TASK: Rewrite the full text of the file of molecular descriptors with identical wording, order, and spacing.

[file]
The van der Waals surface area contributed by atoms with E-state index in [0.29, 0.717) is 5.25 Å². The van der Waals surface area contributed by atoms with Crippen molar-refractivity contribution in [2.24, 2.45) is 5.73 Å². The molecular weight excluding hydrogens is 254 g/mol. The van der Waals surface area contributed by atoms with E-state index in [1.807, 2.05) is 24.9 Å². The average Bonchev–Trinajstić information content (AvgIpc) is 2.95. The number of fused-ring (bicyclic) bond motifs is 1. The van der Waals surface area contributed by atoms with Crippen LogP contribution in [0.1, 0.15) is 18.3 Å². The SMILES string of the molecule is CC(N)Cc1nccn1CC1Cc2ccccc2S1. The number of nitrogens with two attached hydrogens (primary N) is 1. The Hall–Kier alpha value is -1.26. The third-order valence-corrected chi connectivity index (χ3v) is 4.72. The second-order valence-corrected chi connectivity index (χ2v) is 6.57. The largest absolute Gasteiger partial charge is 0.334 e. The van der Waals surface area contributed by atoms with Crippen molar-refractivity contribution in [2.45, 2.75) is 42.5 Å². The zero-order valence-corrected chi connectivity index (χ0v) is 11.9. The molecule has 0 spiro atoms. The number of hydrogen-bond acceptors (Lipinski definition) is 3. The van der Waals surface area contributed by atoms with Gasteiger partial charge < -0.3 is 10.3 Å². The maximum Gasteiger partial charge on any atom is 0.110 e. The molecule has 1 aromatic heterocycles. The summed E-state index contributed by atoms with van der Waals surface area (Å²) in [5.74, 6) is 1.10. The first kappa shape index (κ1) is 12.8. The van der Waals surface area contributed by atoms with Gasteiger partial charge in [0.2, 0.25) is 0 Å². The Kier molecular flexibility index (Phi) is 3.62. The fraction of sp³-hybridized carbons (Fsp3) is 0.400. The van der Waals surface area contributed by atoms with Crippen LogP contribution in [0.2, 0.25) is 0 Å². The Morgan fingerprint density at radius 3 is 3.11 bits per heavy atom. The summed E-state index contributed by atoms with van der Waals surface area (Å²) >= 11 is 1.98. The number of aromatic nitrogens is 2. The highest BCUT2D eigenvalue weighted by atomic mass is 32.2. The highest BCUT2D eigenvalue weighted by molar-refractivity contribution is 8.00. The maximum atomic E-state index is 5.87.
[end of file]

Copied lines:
The van der Waals surface area contributed by atoms with E-state index in [0.29, 0.717) is 5.25 Å². The van der Waals surface area contributed by atoms with Crippen molar-refractivity contribution in [2.24, 2.45) is 5.73 Å². The molecular weight excluding hydrogens is 254 g/mol. The van der Waals surface area contributed by atoms with E-state index in [1.807, 2.05) is 24.9 Å². The average Bonchev–Trinajstić information content (AvgIpc) is 2.95. The number of fused-ring (bicyclic) bond motifs is 1. The van der Waals surface area contributed by atoms with Crippen LogP contribution in [0.1, 0.15) is 18.3 Å². The SMILES string of the molecule is CC(N)Cc1nccn1CC1Cc2ccccc2S1. The number of nitrogens with two attached hydrogens (primary N) is 1. The Hall–Kier alpha value is -1.26. The third-order valence-corrected chi connectivity index (χ3v) is 4.72. The second-order valence-corrected chi connectivity index (χ2v) is 6.57. The largest absolute Gasteiger partial charge is 0.334 e. The van der Waals surface area contributed by atoms with Crippen molar-refractivity contribution in [2.45, 2.75) is 42.5 Å². The zero-order valence-corrected chi connectivity index (χ0v) is 11.9. The molecule has 0 spiro atoms. The number of hydrogen-bond acceptors (Lipinski definition) is 3. The van der Waals surface area contributed by atoms with Gasteiger partial charge < -0.3 is 10.3 Å². The maximum Gasteiger partial charge on any atom is 0.110 e. The molecule has 1 aromatic heterocycles. The summed E-state index contributed by atoms with van der Waals surface area (Å²) in [5.74, 6) is 1.10. The first kappa shape index (κ1) is 12.8. The van der Waals surface area contributed by atoms with Gasteiger partial charge in [0.2, 0.25) is 0 Å². The Kier molecular flexibility index (Phi) is 3.62. The fraction of sp³-hybridized carbons (Fsp3) is 0.400. The van der Waals surface area contributed by atoms with Crippen LogP contribution in [0.2, 0.25) is 0 Å². The Morgan fingerprint density at radius 3 is 3.11 bits per heavy atom. The summed E-state index contributed by atoms with van der Waals surface area (Å²) >= 11 is 1.98. The number of aromatic nitrogens is 2. The highest BCUT2D eigenvalue weighted by atomic mass is 32.2. The highest BCUT2D eigenvalue weighted by molar-refractivity contribution is 8.00. The maximum atomic E-state index is 5.87.